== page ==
However, the study also concluded that when the context and consequences of an assault are measured, the majority of victims are women.
The U.S. Department of Justice has found that 85% of the victims of spouse abuse are female. Men can be victims, but it is rare.
Domestic violence is usually a one time, isolated occurrence.
Battering is a pattern of coercion and control that one person exerts over another. Battering is not just one physical attack. It includes the repeated use of a number of tactics, including intimidation, threats, economic deprivation, isolation and psychological and sexual abuse. Physical violence is just one of these tactics. The various forms of abuse utilized by batterers help to maintain power and control over their spouses and partners.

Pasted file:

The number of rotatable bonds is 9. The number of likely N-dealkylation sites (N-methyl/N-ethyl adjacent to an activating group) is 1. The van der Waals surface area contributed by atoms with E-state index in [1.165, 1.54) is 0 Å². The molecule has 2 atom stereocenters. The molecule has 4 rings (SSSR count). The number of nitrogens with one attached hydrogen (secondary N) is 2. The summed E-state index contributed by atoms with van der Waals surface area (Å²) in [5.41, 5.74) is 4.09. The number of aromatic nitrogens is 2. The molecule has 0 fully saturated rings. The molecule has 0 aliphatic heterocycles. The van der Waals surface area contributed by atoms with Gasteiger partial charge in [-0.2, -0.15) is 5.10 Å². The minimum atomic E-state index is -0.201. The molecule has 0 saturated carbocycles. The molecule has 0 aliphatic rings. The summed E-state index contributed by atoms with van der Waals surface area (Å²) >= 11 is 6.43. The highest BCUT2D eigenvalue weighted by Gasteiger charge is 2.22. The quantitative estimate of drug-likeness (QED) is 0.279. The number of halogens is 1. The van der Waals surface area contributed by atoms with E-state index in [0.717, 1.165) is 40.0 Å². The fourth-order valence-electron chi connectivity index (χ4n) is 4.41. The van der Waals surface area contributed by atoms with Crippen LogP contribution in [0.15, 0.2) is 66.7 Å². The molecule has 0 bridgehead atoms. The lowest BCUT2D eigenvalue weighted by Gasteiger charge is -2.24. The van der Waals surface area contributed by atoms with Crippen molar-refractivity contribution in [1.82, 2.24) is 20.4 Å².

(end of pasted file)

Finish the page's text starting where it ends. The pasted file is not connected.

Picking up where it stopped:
It is easy to leave an abusive relationship.
The most dangerous time for victims is at the time of separation. Those who are abusive seek "power and control" over their partners. In attempting to leave, the victim is undermining their partner's "power and control". To a batterer, this is the ultimate defiance or betrayal. They may refuse to accept that their partner could or should live their life outside of their "power and control". This type of batterer feels justified in preventing their partner from leaving them by any means necessary.
Alcohol abuse causes domestic violence.